The next frontier: Mining the deep sea
Tuesday, April 04, 2017
As we continue consuming metals and rare earths at the same speed as today, we could run out of existing resources 20 years' time, according to an estimate of current resources and reserves worldwide.
Rare earths are the basis for state-of-the-art renewable technology like solar panels. And replacing oil, gas and coal with existing renewable energy technology would require the extraction of rare earths to increase by 700 percent over the next 25 years, according to the latest MIT research.
Given this pressing demand and following the commodity price boom between 2009-2013, companies have been venturing ever deeper to extract those minerals that are harder to catch on the surface. We are talking about deep sea mining.
Already more than 60 years ago, John Mero, a professor of mineral technology at Berkley, was aware of the enormous potential of deep sea mining. In his book "The Mineral Resources of the Sea," he wrote that the extraction of some of these reserves "could serve to remove one of the historic causes of war between nations, supplies of raw materials for expanding populations."
Currently, there are more or less three main types of deep sea mineral deposits with a high economic potential, namely seafloor massive sulphide deposits located in Papua New Guinea, polymetallic manganese nodules in the Cook Islands and ferromanganese cobalt-rich crusts in the Republic of Marshall Islands.
While none of these deposits has been mined yet, exploration activities have been ongoing. And while all of these deposits are similar in the respect that they are under the sea, they are completely different in nature.
For instance, the so-called polymetallic manganese nodules, are like potato-sized rocks found at a depth of more than 3 miles beneath the sea surface. Next to manganese they contain a variety of rare-earths such as thallium — used in optics, electronics and magnet-based machines.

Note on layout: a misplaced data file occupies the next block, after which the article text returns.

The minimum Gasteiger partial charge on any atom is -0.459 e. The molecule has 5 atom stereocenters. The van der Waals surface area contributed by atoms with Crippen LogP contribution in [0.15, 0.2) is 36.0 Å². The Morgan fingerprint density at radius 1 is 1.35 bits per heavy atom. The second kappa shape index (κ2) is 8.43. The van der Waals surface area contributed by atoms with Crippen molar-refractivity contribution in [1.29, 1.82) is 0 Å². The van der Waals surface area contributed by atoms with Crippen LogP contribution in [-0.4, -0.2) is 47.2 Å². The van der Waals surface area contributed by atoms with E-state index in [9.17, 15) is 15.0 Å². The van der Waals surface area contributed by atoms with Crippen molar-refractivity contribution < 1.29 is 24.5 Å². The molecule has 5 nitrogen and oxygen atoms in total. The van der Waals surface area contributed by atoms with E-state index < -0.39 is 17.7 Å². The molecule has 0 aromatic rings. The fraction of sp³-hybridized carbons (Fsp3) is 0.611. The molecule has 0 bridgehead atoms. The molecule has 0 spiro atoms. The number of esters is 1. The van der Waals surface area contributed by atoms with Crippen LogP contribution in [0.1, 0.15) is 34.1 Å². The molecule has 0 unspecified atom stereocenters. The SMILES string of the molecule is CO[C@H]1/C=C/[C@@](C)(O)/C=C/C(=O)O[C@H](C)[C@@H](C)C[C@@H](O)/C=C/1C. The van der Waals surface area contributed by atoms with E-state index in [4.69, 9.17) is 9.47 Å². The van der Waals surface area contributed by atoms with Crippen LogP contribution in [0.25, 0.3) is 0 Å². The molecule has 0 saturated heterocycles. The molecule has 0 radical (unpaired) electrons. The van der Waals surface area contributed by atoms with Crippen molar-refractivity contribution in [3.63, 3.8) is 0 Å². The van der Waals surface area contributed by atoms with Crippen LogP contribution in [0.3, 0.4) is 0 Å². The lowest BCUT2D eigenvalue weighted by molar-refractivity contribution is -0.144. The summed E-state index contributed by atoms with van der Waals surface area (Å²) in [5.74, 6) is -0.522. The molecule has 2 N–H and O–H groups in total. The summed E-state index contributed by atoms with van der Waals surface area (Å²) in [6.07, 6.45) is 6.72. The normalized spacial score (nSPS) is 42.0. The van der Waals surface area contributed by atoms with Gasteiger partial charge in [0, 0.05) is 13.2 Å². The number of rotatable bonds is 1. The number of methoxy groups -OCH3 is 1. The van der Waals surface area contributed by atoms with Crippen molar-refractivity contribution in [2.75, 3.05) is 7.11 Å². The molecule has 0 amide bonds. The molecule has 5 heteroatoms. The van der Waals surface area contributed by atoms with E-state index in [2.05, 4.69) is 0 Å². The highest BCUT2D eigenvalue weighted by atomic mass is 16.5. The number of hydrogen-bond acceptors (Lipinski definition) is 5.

According to a 2013 research paper in the Ore Geology Reviews, nodules could contain 6,000 times more of these types of metals than all terrestrial reserves combined. To extract these potato-shaped stones, mining companies would harvest up to 15 cm from the sea bed.
The Canadian company Nautilus Inc. is currently the closest to start mining with its seafloor massive sulphide deposit. Their project, Solwara-1, has the size of a massive superdome at a depth of up to 4 miles and is located about 18 miles from the coast of Papua New Guinea.
Compared to mining manganese nodules, mining Solwara-1 is "equivalent to destroying a concrete superdome that is 10 stories high and flattening it with a saw," according to John Wiltshire, associate chairman of the University of Hawaii's Department of Ocean and Resources Engineering.
The most recent resource estimates for the project of a span of 0.11 km2 have it standing at an indicated resource of 1 million tons at 7.2 percent copper, 5 grams/ton of gold, 23 grams/ton silver and 0.4 percent zinc. Ok Tedi, a major terrestrial mine in PNG, by comparison has a resource of 910 million tons but at 0.8 percent copper and 1 gram/ton of gold.
The financial statement by Nautilus estimates the capital expenditure for the project at $383 million, including a contingency of 17.5 percent. The annual operating expenditure is estimated to be around $70 per tonne or $261,000 per day.
These estimates are, of course, very rough as the mining operating will take place on completely new territory. A European Union-funded study states that one of the highest risks of the project is that it is difficult to guess the production costs — until now, pilot studies have only taken place up to a depth of one mile.
What these cost estimates don't include either are the enormous environmental impacts of the project. It might not be overestimated that we know less about the deep sea than about the universe. With every new research mission to the deep blue sea, new species are discovered.
Any development at such a depth is at a slow pace — meaning that any change would be either irreparable or would take thousands and thousands of years to recover.
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